Around 3,000 more patients have died than expected at one of the country's largest NHS trusts in the past 11 years, according to experts at Imperial College London.
Bosses at Pennine Acute Hospitals NHS Trust (Pahnt) and health regulators are accused of ignoring vital data that might reveal substandard and avoidable clinical practices.
Professor Sir Brian Jarman, whose team carried out the analysis, warned that it was dangerous to ignore or dismiss the data, as high death rates signify wider problems in three-quarters of cases.
In 2007, the Imperial team's work sparked warnings about patient care at Mid Staffordshire NHS Trust, which eventually led to a health-watchdog investigation that exposed widespread substandard care of patients. Reports of high death rates at Mid Staffs were rejected or ignored for a decade beforehand.
Three times as many patients have died unexpectedly at Pahnt since 1996 than at Mid Staffs. However, the trust, formed after four hospitals in Bury, Rochdale and Oldham merged in 2002, is significantly bigger.
Professor Jarman, a former president of the British Medical Association, expressed frustration yesterday at attempts by some trusts, regulators and doctors to discredit his team's data. "We have never said the HSMR [Hospital Standardised Mortality Ratio] data is everything," he said, "but it should alert people. In three-quarters of cases, the high death rates cannot be explained away by chance; it should not just be ignored. If I was on the Pennine trust board, I would be worried. Too few people are willing to speak out in the NHS because there is a climate of fear, so I will."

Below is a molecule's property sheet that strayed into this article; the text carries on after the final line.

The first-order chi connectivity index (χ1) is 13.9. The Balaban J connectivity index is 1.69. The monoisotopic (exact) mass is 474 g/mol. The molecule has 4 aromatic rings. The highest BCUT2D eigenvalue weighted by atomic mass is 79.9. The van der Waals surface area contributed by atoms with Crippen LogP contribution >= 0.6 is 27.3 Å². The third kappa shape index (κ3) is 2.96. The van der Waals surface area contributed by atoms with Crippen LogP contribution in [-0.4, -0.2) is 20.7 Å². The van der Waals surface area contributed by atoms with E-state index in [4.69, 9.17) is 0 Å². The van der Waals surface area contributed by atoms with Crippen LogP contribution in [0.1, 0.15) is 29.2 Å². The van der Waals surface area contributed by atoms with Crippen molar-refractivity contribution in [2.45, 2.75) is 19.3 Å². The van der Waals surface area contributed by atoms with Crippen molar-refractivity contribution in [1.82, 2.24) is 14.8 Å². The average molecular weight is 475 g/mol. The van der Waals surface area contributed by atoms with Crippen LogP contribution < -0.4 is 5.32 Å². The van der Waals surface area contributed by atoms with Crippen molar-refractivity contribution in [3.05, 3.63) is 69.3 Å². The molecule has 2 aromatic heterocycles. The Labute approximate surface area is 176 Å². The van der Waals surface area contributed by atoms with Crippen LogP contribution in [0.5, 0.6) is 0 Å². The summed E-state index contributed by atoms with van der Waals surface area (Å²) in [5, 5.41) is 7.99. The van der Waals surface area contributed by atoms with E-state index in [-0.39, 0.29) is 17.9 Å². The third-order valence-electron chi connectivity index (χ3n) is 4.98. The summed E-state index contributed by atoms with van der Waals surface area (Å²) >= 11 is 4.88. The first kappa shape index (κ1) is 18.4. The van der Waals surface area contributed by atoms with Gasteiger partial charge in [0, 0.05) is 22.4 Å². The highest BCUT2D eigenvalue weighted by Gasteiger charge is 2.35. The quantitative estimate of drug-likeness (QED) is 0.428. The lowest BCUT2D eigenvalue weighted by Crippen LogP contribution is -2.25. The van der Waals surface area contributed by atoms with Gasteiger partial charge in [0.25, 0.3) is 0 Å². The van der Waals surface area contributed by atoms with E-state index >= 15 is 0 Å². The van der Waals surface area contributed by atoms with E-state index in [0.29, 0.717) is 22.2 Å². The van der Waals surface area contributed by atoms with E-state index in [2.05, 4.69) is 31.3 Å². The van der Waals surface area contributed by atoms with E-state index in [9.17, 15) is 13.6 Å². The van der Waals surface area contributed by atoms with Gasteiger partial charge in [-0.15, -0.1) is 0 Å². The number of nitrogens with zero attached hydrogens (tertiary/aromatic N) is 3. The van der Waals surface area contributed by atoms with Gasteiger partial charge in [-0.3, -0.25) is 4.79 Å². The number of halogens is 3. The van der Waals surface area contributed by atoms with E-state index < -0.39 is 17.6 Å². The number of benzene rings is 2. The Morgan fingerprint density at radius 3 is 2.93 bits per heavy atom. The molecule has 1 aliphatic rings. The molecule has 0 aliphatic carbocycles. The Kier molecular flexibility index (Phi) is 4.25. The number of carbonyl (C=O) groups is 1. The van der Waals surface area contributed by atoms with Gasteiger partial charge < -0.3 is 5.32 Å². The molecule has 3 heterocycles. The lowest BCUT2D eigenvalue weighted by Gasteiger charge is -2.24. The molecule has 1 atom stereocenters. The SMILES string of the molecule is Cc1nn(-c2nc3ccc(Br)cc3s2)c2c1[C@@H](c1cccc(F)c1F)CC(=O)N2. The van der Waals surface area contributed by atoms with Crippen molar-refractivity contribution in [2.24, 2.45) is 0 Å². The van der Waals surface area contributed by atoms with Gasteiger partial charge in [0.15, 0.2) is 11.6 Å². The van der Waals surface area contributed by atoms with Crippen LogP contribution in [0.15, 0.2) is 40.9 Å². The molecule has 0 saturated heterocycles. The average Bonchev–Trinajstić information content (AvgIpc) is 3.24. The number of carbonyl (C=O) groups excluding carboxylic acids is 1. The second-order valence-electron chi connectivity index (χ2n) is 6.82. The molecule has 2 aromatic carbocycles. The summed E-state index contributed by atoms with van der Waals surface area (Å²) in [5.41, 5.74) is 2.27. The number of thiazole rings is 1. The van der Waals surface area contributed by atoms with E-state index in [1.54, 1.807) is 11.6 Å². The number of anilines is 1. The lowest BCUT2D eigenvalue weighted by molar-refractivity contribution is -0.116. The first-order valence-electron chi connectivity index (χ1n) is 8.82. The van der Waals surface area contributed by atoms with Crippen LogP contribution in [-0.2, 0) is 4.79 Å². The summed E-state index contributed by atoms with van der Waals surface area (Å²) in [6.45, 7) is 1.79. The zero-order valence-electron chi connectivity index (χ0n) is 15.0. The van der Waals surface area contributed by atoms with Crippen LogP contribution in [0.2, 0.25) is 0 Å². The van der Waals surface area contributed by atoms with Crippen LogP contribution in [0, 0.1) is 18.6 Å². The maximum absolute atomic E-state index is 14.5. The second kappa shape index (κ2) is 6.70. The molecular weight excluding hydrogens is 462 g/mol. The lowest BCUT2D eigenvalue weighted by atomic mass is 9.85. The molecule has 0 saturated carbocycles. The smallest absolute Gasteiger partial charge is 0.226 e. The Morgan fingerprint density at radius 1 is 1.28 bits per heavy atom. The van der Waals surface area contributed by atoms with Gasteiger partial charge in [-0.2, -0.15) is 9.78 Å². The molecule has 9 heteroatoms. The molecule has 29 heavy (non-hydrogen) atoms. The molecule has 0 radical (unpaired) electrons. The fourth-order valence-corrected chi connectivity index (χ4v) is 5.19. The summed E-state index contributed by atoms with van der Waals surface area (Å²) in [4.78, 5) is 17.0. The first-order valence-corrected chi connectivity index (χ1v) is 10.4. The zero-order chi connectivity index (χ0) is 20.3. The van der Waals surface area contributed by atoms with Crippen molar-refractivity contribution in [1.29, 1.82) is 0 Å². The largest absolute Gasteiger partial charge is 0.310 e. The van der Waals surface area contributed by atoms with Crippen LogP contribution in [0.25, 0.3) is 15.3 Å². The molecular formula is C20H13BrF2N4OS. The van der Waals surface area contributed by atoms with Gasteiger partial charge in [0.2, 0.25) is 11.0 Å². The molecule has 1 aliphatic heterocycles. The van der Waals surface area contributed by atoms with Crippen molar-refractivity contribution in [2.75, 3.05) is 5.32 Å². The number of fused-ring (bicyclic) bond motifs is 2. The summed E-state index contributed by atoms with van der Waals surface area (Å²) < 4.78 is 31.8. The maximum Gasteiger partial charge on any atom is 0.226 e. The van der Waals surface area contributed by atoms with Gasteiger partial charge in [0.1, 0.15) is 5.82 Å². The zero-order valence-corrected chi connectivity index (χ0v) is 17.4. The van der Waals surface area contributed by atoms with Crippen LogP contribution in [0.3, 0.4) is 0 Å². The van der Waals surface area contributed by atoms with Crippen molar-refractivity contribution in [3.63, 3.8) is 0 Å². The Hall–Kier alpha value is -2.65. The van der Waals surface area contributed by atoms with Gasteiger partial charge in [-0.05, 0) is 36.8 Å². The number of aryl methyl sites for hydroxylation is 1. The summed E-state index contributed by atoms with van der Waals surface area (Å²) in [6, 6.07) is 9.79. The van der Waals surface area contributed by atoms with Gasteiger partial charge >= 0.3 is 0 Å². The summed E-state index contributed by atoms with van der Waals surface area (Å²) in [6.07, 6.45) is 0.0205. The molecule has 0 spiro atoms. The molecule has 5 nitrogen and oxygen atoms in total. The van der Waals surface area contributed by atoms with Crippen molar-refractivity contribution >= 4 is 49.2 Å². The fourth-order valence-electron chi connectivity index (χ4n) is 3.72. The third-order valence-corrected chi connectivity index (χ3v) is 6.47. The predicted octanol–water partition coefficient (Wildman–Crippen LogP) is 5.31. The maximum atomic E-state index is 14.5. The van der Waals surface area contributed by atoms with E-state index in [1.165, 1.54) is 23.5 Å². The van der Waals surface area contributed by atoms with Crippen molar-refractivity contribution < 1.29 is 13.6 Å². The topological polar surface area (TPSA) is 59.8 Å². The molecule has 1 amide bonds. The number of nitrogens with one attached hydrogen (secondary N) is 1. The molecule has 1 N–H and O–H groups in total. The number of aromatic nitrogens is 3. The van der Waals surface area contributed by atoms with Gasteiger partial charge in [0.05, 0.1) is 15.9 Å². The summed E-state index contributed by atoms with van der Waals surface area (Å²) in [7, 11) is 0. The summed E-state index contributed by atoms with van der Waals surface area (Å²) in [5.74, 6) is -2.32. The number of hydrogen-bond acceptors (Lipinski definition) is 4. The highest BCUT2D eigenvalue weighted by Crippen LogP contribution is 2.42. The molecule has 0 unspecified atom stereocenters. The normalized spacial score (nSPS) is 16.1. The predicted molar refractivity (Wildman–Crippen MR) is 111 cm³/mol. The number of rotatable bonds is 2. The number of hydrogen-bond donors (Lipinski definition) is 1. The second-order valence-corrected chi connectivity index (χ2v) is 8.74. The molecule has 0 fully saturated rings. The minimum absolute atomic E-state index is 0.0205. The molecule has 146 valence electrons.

Cure the NHS, the pressure group which successfully fought for an independent inquiry at Mid Staffs, will launch a campaign to expose failings and improve patient care at Pennine this week. The move coincides with an inquest into the death of Lucy Joan Watkin, 77, who died in hospital in 2005 weighing less than six stone. Her family believe inadequate care over months at Pahnt's Fairfield General Hospital contributed to her death.
In a second inquest last month, a coroner ruled that systematic failures at another trust hospital, the Royal Oldham, led to the death of Arnold Siddal, 47, who was left untreated for 14 hours after suffering head injuries during an assault in a pub in 2007.
Patient-safety campaigners say that Pennine highlights a slack attitude among some trusts and the health regulator, the Care Quality Commission (CQC), resulting in patients suffering harm – or dying – before simple safety measures are taken.
Peter Walsh, the chief executive of Action against Medical Accidents, said: "Mortality rates have to be one of, if not the most important indicators of potential problems with patient safety. It appears the CQC are waiting for a 'perfect storm' of a raft of indicators before they will recognise a potential Stafford and take action. We have to have a more robust and proactive system."
Former independent MP and health select committee member Dr Richard Taylor said: "This data is crucial. The Trust should have an explanation for the high figures and, if not, alarm bells should sound. I hear about abysmal care in some hospitals so we cannot say there are no more Mid Staffs out there."